An Encyclopaedia on Chinese History, Literature and Art

yi 劓, cutting off the nose as punishment

Aug 26, 2016 © Ulrich Theobald

The penalty of cutting off the nose (yi 劓) was one of the five capital punishments (wuxing 五刑) in ancient China. It is first mentioned in the ritual Classic Zhouli 周禮, but the character can be found in oracle bone inscriptions, where it is written {自刂}. The penalty was heavier than tattooing (mo 墨 or qing 黥), but not as cruel as cutting off a foot (fei 剕). It was often applied during the Western Zhou period 西周 (11th cent.-770 BCE), and the use increased over time until the mid-Spring and Autumn period 春秋 (770-5th cent. BCE), when the penalty became less popular.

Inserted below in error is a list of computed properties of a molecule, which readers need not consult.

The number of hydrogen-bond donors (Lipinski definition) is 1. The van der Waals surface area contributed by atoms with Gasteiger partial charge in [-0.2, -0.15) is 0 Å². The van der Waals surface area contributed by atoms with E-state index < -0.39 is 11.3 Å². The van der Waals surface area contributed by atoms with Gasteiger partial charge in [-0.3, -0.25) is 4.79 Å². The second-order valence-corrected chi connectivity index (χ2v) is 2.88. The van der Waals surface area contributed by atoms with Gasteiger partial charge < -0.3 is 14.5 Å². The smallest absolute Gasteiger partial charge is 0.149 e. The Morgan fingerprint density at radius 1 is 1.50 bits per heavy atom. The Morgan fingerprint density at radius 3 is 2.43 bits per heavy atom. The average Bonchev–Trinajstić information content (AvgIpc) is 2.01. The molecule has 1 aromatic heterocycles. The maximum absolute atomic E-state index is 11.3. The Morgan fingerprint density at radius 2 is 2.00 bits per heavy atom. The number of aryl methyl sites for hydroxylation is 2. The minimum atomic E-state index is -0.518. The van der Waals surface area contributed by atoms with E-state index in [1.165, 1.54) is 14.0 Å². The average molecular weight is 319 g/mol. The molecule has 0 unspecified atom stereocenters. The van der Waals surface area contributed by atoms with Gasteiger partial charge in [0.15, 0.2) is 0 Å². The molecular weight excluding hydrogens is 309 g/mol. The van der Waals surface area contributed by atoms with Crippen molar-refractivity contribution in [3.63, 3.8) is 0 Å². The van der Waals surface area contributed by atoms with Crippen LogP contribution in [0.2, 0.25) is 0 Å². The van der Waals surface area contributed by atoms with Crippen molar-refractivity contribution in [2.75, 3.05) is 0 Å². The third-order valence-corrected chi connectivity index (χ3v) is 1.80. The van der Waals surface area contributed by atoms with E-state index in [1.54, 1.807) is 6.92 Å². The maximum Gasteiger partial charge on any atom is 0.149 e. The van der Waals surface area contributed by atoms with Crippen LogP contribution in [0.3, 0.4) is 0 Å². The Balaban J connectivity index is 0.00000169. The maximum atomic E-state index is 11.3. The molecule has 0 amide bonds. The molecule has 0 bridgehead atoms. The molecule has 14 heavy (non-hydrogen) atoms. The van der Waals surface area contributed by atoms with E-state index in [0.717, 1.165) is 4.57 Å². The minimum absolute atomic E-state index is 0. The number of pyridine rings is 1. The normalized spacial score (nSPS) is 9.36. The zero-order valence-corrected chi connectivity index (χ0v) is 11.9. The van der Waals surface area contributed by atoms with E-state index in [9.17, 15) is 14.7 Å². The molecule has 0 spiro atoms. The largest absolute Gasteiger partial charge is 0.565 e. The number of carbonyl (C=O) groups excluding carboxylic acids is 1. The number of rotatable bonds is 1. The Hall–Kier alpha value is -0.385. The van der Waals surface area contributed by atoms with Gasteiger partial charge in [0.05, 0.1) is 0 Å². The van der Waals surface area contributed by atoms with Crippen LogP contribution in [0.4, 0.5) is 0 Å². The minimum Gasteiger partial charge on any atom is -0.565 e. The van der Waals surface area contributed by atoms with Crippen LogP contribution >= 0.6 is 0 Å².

During the Warring States 戰國 (5th cent.-221 BCE) and the Qin 秦 (221-206 BCE) periods it was a common penalty for officials and soldiers, for instance, if the latter were not able to conquer a besieged city. Occasionally the punishment of cutting off the nose was combined with other pains, like tattooing. Emperor Wen 漢文帝 (r. 180-157 BCE) of the Han dynasty 漢 (206 BCE-220 CE) abolished mutilations (rouxing 肉刑) as punishment, and replaced the punishment of cutting off the nose by 300 blows with the light stick (chi 笞). Yet in practice, the punishment was still used during the Southern and Northern Dynasties period 南北朝 (300~600), and by the Jin dynasty 金 (1115-1234) of the Jurchens.

Pu Jian 蒲堅 (1992). "Yi 劓", in Zhongguo da baike quanshu 中国大百科全书, Faxue 法学 (Beijing/Shanghai: Zhongguo da baike quanshu chubanshe), 703.